[show abstract][hide abstract] ABSTRACT: To implement, examine, and compare three multichannel transmit/receive coil configurations for cardiovascular MR (CMR) at 7T.
Three radiofrequency transmit-receive (TX/RX) coils with 4-, 8-, and 16-coil elements were used. Ten healthy volunteers (seven males, age 28 ± 4 years) underwent CMR at 7T. For all three RX/TX coils, 2D CINE FLASH images of the heart were acquired. Cardiac chamber quantification, signal-to-noise ratio (SNR) analysis, parallel imaging performance assessment, and image quality scoring were performed.
Mean total examination time was 29 ± 5 min. All images obtained with the 8- and 16-channel coils were diagnostic. No significant difference in ejection fraction (EF) (P > 0.09) or left ventricular mass (LVM) (P > 0.31) was observed between the coils. The 8- and 16-channel arrays yielded a higher mean SNR in the septum versus the 4-channel coil. The lowest geometry factors were found for the 16-channel coil (mean ± SD 2.3 ± 0.5 for R = 4). Image quality was rated significantly higher (P < 0.04) for the 16-channel coil versus the 8- and 4-channel coils.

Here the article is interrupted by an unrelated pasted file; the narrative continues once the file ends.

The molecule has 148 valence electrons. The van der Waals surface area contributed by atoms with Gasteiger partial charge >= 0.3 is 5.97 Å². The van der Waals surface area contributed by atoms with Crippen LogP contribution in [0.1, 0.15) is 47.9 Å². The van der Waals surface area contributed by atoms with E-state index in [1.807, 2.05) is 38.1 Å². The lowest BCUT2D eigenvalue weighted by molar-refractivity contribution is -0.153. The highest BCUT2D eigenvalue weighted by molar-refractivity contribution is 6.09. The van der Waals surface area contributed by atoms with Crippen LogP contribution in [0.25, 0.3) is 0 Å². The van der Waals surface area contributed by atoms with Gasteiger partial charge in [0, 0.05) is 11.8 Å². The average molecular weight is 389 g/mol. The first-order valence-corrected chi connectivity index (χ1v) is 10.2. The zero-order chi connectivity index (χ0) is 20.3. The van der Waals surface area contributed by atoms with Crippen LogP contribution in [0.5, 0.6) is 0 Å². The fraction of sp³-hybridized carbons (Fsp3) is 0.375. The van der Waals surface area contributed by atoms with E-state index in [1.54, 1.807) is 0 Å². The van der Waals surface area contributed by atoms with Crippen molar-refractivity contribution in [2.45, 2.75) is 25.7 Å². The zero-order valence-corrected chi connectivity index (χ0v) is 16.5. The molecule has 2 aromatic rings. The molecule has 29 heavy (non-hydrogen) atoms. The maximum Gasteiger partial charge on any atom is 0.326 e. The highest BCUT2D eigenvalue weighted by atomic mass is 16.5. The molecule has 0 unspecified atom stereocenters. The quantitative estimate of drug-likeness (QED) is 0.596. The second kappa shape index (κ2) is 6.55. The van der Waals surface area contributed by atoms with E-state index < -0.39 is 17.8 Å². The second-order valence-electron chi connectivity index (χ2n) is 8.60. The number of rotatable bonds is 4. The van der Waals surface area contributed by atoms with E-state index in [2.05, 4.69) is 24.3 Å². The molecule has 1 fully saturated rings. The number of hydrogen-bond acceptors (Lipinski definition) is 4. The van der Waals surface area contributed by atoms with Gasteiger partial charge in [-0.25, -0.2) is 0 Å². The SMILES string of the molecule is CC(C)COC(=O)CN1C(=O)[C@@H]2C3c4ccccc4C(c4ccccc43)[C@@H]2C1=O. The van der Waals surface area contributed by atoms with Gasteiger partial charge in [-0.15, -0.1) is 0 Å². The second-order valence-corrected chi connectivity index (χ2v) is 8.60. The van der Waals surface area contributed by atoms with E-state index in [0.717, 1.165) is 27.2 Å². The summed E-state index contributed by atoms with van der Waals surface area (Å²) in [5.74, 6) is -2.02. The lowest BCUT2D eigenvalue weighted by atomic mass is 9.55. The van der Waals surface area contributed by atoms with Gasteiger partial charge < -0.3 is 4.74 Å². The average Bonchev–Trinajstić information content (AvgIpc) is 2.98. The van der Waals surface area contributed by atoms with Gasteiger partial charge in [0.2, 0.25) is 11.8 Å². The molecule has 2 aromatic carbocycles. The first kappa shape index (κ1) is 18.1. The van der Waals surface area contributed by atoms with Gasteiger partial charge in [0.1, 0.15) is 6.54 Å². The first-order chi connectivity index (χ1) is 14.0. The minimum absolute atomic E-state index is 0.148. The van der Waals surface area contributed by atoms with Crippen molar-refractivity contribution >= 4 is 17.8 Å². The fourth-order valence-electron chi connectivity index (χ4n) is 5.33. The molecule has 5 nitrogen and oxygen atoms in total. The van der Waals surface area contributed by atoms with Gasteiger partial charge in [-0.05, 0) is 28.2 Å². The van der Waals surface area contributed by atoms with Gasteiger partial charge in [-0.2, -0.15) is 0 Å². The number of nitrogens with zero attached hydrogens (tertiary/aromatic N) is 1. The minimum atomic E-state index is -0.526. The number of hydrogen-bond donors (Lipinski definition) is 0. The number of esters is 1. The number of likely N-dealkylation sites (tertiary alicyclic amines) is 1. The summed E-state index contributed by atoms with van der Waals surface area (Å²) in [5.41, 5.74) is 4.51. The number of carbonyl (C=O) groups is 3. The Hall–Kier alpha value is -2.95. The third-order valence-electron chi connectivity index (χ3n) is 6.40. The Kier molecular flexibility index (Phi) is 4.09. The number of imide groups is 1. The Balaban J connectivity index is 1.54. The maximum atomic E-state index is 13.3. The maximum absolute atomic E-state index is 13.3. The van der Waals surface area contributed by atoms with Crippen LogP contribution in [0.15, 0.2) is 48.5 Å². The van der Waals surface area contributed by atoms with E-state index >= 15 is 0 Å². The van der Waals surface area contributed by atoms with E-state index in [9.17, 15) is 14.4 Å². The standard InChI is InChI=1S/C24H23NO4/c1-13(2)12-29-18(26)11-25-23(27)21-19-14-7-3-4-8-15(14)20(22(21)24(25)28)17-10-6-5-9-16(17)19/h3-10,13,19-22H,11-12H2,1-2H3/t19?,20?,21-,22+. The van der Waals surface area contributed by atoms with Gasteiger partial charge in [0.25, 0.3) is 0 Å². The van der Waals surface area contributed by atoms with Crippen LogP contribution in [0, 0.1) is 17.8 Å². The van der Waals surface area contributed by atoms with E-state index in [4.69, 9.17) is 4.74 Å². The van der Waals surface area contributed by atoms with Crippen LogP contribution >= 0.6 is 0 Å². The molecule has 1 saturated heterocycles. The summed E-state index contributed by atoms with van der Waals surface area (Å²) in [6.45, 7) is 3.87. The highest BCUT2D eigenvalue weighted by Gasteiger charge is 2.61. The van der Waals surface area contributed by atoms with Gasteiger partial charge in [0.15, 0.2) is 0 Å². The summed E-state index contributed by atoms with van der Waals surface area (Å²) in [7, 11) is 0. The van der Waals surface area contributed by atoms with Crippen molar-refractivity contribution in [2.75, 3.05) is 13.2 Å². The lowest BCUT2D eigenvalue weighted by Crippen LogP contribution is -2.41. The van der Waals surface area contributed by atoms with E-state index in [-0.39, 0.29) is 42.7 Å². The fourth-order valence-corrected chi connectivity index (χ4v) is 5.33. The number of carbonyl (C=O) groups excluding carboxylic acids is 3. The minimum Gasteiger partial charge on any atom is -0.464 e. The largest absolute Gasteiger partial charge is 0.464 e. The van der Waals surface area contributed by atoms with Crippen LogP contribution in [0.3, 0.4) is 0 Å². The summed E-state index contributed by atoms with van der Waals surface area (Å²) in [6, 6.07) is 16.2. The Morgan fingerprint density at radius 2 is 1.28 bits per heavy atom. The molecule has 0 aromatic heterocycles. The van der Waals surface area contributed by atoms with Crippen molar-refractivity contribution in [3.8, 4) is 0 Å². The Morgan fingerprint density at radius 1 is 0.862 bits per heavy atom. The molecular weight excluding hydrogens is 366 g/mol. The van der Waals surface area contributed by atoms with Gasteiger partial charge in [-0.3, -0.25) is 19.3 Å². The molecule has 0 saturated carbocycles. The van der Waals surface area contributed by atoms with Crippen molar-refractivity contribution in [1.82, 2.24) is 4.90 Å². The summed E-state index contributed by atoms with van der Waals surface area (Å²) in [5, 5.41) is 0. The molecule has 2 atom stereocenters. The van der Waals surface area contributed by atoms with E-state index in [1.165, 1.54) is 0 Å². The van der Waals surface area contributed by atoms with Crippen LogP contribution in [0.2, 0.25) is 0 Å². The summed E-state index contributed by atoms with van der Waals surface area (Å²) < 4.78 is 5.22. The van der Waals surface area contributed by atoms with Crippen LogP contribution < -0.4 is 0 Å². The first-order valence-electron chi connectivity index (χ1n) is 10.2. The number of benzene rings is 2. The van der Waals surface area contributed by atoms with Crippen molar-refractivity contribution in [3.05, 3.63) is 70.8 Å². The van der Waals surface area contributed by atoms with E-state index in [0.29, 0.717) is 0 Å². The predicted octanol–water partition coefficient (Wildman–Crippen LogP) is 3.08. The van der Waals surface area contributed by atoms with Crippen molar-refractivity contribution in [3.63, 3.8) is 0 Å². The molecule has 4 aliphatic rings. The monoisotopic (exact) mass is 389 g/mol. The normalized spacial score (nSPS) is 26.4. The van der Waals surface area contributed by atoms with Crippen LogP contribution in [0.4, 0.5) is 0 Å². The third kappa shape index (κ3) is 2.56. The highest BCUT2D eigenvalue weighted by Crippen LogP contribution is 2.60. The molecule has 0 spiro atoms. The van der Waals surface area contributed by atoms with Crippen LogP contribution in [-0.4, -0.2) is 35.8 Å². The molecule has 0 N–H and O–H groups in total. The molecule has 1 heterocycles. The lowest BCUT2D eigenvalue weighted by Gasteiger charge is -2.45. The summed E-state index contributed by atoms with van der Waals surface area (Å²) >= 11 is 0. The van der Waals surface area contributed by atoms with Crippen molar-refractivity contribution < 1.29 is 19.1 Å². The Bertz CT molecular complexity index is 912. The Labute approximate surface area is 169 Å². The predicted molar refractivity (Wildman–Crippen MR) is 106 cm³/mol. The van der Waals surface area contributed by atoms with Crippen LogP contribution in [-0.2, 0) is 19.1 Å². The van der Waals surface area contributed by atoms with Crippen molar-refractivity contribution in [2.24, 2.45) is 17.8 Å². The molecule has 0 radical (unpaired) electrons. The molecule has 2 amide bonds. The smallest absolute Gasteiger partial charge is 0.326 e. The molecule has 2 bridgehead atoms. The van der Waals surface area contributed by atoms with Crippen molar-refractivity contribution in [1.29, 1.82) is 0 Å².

All three coil configurations are suitable for CMR at 7.0T under routine circumstances. A larger number of coil elements enhances image quality and parallel imaging performance but does not impact the accuracy of cardiac chamber quantification. KEY POINTS : • Cardiac chamber quantification using 7.0T magnetic resonance imaging is feasible. • Examination times for cardiac chamber quantification at 7.0T match current clinical practice. • Multichannel transceiver RF technology facilitates improved image quality and parallel imaging performance. • Increasing the number of RF channels does not influence cardiac chamber quantification.
European Radiology 06/2012; 22(10):2211-20. · 3.55 Impact Factor